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Discussion Starter · #1 ·
I know that as long as they have the correct width for the number of frames and the correct length to hold a frame and honoring bee space is important.

I see 2 main designs of making 5 frame nuc boxes. One of them involves shorting your end pieces and adding cleats. And the other uses the 5/8" x 3/4" frame rail. Other than wanting to use thinner material such as 1/2" plywood, is there any other benefit to the cleat style?

Also, if you make them with the cleat style and want to stack them, does it make sense to add a second cleat to the bottom to have a more weather-tight connection between the boxes?
 

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I like the cleat type. I make them for my nuc sales. One I prefer solid wood for the sides and bottoms. They can be made fast, And cheap. I hate OBS for nuc boxes. It flakes. And don’t like to staple into the end grain.
 

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How you make it doesn't matter as long as the inside dimensions are correct for the number of frames you are intending to be in the box. Use the method that you find to be most convenient.
 

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Cleats seem best for bee space. I would be worried that bees could build wax between the end of the frame and the inner wall making inspections harder.
 

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Cleats work well for handling the boxes. We make the ones for our own use with a wedge style cleat whereas the boxes we make for others have our standard handhold in them unless people ask for the cleat. If you place the cleat so that it is just a tad lower than the strut/end support for the lid you can grab the cleat with your fingers and put your thumb on the lid when moving the boxes around...it just feels more shure handed than with handholds doing the same.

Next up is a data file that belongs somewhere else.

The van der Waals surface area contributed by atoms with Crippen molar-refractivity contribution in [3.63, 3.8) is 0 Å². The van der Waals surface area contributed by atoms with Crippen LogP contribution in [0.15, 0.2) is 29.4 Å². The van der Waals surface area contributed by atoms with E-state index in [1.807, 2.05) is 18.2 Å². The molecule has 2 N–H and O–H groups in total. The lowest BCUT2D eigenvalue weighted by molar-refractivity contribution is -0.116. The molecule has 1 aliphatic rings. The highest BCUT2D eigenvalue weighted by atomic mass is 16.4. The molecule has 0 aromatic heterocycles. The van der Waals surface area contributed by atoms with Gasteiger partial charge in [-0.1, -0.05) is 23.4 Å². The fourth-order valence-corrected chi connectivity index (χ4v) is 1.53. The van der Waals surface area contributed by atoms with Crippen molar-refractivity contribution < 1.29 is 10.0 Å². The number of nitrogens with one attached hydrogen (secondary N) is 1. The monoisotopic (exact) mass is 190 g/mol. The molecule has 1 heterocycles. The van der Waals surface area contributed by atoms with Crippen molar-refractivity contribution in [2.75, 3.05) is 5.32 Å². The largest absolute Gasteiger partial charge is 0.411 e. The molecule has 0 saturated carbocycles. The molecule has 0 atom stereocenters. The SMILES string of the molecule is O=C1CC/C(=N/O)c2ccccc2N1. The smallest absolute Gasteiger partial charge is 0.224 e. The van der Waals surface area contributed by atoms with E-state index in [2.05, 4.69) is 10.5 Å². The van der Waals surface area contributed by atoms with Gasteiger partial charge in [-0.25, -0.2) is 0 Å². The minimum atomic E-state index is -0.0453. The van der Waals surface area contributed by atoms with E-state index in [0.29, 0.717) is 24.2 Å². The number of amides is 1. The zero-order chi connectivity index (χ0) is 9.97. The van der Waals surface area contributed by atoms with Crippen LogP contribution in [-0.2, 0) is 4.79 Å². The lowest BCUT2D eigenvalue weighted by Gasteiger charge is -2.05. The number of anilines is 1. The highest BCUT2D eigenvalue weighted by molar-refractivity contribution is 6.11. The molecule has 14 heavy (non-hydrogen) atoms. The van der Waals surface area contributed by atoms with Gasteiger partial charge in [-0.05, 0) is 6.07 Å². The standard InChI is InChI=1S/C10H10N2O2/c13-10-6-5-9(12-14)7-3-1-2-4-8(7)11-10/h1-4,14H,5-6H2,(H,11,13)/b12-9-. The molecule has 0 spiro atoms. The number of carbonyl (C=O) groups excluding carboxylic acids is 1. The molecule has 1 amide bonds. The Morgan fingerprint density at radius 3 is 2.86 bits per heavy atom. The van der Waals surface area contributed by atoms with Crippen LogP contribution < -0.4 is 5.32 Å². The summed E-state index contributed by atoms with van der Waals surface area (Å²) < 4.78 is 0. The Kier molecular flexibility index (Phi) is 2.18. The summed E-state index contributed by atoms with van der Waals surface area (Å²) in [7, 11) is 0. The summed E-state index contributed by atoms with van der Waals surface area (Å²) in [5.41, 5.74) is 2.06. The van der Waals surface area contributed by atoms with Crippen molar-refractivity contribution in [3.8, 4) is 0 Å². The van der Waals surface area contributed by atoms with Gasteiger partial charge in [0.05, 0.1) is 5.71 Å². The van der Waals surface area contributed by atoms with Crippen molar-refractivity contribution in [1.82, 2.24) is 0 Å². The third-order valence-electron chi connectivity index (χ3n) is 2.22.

I know that as long as they have the correct width for the number of frames and the correct length to hold a frame and honoring bee space is important.

I see 2 main designs of making 5 frame nuc boxes. One of them involves shorting your end pieces and adding cleats. And the other uses the 5/8" x 3/4" frame rail. Other than wanting to use thinner material such as 1/2" plywood, is there any other benefit to the cleat style?

Also, if you make them with the cleat style and want to stack them, does it make sense to add a second cleat to the bottom to have a more weather-tight connection between the boxes?
 

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Discussion Starter · #7 ·
Cleats work well for handling the boxes. We make the ones for our own use with a wedge style cleat whereas the boxes we make for others have our standard handhold in them unless people ask for the cleat. If you place the cleat so that it is just a tad lower than the strut/end support for the lid you can grab the cleat with your fingers and put your thumb on the lid when moving the boxes around...it just feels more shure handed than with handholds doing the same.
I get you now. When i was saying cleat, I was referring to the concept of making the ends shorter and covering them with a cleat instead of using 3/4" or thicker material and cutting a 3/8x5/8 rabbet as a frame rest. Not the idea of using cleats as handles instead of cutting in handles.
 
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